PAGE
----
The latest technique, which is showing even better results, is making use of neural networks. Improvement in hardware, like high RAM capacity, hard disk capacity and high processor speed have been the reasons behind this breakthrough. In addition, the use of Graphical Processing Units (GPUs) have improved the machine learning process. The creation of models for translation requires large volumes of parallel sentences and the use of Central Processing Units (CPUs) were found to be slow. With GPUs, neural networks and deep learning have become a promising area for machine translation. Deep learning architectures that join many multilayer perceptrons together to form hidden layers has become popular for the translation of texts. In general, the deeper the neural network, the more sophisticated patterns the network can learn (Alom et al. 2019).  The first layer is called the input layer while the last layer is known as the output layer. The network requires huge amounts of data. For neural machine translation, a very large amount of parallel sentences is required. The network is then able to learn increasingly complex features at each additional layer and finally it delivers the translated text in the target language. Deep learning architectures have replaced SMT-based systems for machine translation as the results obtained from them are much better and more robust (Forcada 2017).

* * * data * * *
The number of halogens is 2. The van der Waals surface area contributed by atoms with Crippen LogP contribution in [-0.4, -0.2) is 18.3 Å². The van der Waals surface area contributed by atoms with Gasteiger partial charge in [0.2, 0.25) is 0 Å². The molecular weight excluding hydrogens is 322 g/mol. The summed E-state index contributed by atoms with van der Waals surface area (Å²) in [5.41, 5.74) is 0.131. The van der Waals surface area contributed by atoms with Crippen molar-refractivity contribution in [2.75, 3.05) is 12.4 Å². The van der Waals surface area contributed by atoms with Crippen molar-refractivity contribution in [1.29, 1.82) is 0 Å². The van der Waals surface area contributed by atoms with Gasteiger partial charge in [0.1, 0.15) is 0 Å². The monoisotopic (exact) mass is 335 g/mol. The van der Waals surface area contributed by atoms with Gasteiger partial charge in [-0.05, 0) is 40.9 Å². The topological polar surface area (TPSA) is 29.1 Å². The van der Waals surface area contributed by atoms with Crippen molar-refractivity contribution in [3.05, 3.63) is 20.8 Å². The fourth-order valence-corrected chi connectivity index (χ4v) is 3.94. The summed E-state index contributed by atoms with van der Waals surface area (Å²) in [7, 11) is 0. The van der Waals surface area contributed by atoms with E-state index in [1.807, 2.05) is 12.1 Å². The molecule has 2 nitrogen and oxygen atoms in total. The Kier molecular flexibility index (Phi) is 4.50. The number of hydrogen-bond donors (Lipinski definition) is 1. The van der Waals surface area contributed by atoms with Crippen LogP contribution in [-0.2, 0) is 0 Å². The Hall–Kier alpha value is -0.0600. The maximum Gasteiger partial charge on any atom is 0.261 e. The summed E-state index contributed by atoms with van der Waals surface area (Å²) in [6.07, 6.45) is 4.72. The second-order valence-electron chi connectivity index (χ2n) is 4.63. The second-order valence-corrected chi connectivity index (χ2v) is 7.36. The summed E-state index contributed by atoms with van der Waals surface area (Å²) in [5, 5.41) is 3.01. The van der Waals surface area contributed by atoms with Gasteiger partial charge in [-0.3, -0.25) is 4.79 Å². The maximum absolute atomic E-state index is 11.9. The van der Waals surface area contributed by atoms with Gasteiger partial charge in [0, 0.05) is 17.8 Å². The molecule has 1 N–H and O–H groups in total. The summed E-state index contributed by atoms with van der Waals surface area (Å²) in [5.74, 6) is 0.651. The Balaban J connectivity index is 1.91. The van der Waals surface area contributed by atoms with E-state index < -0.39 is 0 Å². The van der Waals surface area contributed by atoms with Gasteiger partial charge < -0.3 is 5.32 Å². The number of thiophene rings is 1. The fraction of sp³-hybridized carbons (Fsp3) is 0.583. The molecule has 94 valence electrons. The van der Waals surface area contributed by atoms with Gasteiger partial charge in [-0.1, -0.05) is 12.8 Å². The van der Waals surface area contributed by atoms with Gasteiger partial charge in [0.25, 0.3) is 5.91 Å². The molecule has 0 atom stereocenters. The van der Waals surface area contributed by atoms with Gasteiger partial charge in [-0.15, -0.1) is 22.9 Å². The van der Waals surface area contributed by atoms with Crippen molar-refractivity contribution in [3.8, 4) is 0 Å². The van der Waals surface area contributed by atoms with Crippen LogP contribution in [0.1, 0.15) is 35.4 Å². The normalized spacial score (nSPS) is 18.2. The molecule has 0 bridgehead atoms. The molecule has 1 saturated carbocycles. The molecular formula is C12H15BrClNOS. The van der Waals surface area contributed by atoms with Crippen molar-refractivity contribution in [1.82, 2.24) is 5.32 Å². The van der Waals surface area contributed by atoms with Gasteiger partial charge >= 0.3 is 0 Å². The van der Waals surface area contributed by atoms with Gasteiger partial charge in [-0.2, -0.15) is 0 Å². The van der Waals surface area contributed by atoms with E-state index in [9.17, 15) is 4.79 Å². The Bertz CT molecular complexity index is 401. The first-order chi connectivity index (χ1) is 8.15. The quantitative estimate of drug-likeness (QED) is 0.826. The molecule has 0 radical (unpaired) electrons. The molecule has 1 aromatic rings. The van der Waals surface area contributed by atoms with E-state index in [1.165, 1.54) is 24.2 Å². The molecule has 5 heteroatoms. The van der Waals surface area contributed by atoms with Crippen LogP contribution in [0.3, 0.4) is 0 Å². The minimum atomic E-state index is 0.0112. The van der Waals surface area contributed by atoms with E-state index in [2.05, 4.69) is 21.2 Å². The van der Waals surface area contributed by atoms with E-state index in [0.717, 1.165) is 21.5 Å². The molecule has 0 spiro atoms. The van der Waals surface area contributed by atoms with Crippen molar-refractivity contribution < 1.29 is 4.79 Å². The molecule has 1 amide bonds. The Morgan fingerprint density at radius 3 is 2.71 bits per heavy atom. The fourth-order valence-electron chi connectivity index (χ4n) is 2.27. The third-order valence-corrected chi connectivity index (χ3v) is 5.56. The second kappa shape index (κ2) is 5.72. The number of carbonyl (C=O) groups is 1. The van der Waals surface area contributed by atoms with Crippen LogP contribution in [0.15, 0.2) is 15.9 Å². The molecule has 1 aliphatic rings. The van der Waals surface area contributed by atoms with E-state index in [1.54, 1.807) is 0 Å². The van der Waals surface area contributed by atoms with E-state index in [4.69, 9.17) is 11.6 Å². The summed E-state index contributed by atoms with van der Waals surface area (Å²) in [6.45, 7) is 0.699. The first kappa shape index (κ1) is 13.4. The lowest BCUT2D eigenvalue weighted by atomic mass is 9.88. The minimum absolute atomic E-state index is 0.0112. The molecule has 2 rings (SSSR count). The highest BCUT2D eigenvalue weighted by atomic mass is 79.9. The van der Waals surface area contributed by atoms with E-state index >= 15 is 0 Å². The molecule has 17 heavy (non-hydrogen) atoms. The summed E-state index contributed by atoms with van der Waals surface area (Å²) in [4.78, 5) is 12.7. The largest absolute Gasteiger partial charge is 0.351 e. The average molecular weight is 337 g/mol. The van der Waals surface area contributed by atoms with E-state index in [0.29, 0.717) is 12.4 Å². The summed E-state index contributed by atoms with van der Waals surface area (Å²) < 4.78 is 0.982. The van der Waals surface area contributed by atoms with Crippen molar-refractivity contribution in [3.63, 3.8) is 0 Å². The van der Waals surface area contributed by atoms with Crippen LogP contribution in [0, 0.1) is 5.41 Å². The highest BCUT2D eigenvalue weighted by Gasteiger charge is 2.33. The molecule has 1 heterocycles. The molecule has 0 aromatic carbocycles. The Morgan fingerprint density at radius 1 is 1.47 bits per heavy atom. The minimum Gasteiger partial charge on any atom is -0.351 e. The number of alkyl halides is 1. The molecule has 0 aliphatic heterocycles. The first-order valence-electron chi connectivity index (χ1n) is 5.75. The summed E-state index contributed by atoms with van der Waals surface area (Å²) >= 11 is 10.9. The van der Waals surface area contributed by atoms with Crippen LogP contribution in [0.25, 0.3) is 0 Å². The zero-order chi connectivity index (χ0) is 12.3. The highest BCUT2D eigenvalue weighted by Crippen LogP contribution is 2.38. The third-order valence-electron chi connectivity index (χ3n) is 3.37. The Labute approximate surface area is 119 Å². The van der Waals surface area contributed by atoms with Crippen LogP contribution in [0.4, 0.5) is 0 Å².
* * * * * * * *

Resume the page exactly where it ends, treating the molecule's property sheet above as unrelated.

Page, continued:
Our core translation system is fully-based on the Tensor2Tensor (T2T) library and the Transformer model (Vaswani et al. 2017; Vaswani et al. 2018). The T2T library contains a number of datasets for different language pairs such as English-German, English-French and English-Vietnamese. There are also pre-built models for six language pairs. All translations in T2T are performed using the Transformer model which uses stacked self-attention layers (Vaswani et al. 2017). Attention is currently one of the most important ideas in machine translation. It is mainly used for sequence-to-sequence models in which there are an encoder and a decoder. The encoder is an LSTM (Long Short-Term Memory) unit which is a type of recurrent neural network (RNN). It converts the input sentence into several vectors. The decoder uses these vectors to make predictions. The attention mechanism allows encoders and decoders to handle longer sentences as only specific vectors are considered at one time. A sample translation system which is based on the Tensor2Tensor library and the Transformater model is available on Google Colab via Github (2020).